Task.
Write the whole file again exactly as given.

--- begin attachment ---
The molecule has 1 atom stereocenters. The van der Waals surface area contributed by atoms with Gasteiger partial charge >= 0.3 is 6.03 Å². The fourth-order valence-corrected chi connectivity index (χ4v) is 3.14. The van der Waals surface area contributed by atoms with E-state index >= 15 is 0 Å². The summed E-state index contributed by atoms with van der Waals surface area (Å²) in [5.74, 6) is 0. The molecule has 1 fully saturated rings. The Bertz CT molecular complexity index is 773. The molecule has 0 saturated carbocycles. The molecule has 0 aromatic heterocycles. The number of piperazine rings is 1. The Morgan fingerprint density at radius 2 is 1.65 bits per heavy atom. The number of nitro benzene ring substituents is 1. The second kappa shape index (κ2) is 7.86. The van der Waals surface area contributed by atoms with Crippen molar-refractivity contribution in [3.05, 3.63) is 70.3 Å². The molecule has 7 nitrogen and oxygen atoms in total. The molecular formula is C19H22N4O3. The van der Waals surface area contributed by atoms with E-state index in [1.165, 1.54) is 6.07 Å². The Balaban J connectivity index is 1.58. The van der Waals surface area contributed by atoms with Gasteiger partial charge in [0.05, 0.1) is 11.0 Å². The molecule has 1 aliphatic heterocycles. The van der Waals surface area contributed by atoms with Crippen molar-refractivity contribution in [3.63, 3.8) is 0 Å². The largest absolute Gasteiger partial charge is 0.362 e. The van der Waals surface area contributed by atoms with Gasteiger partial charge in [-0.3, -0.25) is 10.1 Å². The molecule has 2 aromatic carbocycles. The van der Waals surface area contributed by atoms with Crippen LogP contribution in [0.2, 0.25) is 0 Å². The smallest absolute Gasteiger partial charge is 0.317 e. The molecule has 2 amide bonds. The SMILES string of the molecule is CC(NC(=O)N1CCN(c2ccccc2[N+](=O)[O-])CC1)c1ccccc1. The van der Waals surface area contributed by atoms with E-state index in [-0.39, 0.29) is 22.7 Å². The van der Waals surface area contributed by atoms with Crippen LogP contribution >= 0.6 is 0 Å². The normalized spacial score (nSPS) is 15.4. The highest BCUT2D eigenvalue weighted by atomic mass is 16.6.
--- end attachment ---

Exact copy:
The molecule has 1 atom stereocenters. The van der Waals surface area contributed by atoms with Gasteiger partial charge >= 0.3 is 6.03 Å². The fourth-order valence-corrected chi connectivity index (χ4v) is 3.14. The van der Waals surface area contributed by atoms with E-state index >= 15 is 0 Å². The summed E-state index contributed by atoms with van der Waals surface area (Å²) in [5.74, 6) is 0. The molecule has 1 fully saturated rings. The Bertz CT molecular complexity index is 773. The molecule has 0 saturated carbocycles. The molecule has 0 aromatic heterocycles. The number of piperazine rings is 1. The Morgan fingerprint density at radius 2 is 1.65 bits per heavy atom. The number of nitro benzene ring substituents is 1. The second kappa shape index (κ2) is 7.86. The van der Waals surface area contributed by atoms with Crippen molar-refractivity contribution in [3.05, 3.63) is 70.3 Å². The molecule has 7 nitrogen and oxygen atoms in total. The molecular formula is C19H22N4O3. The van der Waals surface area contributed by atoms with E-state index in [1.165, 1.54) is 6.07 Å². The Balaban J connectivity index is 1.58. The van der Waals surface area contributed by atoms with Gasteiger partial charge in [0.05, 0.1) is 11.0 Å². The molecule has 1 aliphatic heterocycles. The van der Waals surface area contributed by atoms with Crippen molar-refractivity contribution in [3.63, 3.8) is 0 Å². The largest absolute Gasteiger partial charge is 0.362 e. The van der Waals surface area contributed by atoms with Gasteiger partial charge in [-0.3, -0.25) is 10.1 Å². The molecule has 2 aromatic carbocycles. The van der Waals surface area contributed by atoms with Crippen LogP contribution in [0.2, 0.25) is 0 Å². The smallest absolute Gasteiger partial charge is 0.317 e. The molecule has 2 amide bonds. The SMILES string of the molecule is CC(NC(=O)N1CCN(c2ccccc2[N+](=O)[O-])CC1)c1ccccc1. The van der Waals surface area contributed by atoms with E-state index in [-0.39, 0.29) is 22.7 Å². The van der Waals surface area contributed by atoms with Crippen LogP contribution >= 0.6 is 0 Å². The normalized spacial score (nSPS) is 15.4. The highest BCUT2D eigenvalue weighted by atomic mass is 16.6.